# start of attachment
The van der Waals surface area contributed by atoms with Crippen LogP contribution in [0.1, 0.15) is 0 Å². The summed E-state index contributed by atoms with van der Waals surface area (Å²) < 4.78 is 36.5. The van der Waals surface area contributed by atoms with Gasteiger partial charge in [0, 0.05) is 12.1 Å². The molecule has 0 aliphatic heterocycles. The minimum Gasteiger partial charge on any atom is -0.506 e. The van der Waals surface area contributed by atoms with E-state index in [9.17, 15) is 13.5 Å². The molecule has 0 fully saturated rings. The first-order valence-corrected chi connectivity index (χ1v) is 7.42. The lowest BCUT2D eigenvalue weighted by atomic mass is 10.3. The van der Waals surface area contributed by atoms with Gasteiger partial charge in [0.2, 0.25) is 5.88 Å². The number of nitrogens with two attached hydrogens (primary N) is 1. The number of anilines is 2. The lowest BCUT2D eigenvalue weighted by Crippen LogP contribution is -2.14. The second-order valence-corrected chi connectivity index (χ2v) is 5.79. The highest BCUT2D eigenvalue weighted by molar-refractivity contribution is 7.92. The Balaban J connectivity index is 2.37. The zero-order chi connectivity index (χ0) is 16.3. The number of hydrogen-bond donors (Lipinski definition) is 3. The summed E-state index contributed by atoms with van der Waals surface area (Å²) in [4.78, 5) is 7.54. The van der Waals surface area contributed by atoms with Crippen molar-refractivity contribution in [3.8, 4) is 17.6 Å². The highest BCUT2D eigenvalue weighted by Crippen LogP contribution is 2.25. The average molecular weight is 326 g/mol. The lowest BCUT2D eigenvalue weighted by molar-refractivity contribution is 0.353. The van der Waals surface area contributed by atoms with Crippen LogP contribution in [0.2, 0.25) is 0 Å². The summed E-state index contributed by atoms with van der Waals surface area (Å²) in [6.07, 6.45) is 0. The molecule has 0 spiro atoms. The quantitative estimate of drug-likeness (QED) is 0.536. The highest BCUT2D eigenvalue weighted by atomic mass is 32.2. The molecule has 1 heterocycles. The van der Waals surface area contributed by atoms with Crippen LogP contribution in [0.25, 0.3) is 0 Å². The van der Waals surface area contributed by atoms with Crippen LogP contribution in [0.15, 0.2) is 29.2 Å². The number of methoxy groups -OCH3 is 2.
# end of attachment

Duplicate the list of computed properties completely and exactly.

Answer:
The van der Waals surface area contributed by atoms with Crippen LogP contribution in [0.1, 0.15) is 0 Å². The summed E-state index contributed by atoms with van der Waals surface area (Å²) < 4.78 is 36.5. The van der Waals surface area contributed by atoms with Gasteiger partial charge in [0, 0.05) is 12.1 Å². The molecule has 0 aliphatic heterocycles. The minimum Gasteiger partial charge on any atom is -0.506 e. The van der Waals surface area contributed by atoms with E-state index in [9.17, 15) is 13.5 Å². The molecule has 0 fully saturated rings. The first-order valence-corrected chi connectivity index (χ1v) is 7.42. The lowest BCUT2D eigenvalue weighted by atomic mass is 10.3. The van der Waals surface area contributed by atoms with Gasteiger partial charge in [0.2, 0.25) is 5.88 Å². The number of nitrogens with two attached hydrogens (primary N) is 1. The number of anilines is 2. The lowest BCUT2D eigenvalue weighted by Crippen LogP contribution is -2.14. The second-order valence-corrected chi connectivity index (χ2v) is 5.79. The highest BCUT2D eigenvalue weighted by molar-refractivity contribution is 7.92. The Balaban J connectivity index is 2.37. The zero-order chi connectivity index (χ0) is 16.3. The number of hydrogen-bond donors (Lipinski definition) is 3. The summed E-state index contributed by atoms with van der Waals surface area (Å²) in [4.78, 5) is 7.54. The van der Waals surface area contributed by atoms with Crippen molar-refractivity contribution in [3.8, 4) is 17.6 Å². The highest BCUT2D eigenvalue weighted by Crippen LogP contribution is 2.25. The average molecular weight is 326 g/mol. The lowest BCUT2D eigenvalue weighted by molar-refractivity contribution is 0.353. The van der Waals surface area contributed by atoms with Crippen LogP contribution in [0.2, 0.25) is 0 Å². The summed E-state index contributed by atoms with van der Waals surface area (Å²) in [6.07, 6.45) is 0. The molecule has 0 spiro atoms. The quantitative estimate of drug-likeness (QED) is 0.536. The highest BCUT2D eigenvalue weighted by atomic mass is 32.2. The molecule has 1 heterocycles. The van der Waals surface area contributed by atoms with Crippen LogP contribution in [0.25, 0.3) is 0 Å². The van der Waals surface area contributed by atoms with Crippen LogP contribution in [0.15, 0.2) is 29.2 Å². The number of methoxy groups -OCH3 is 2.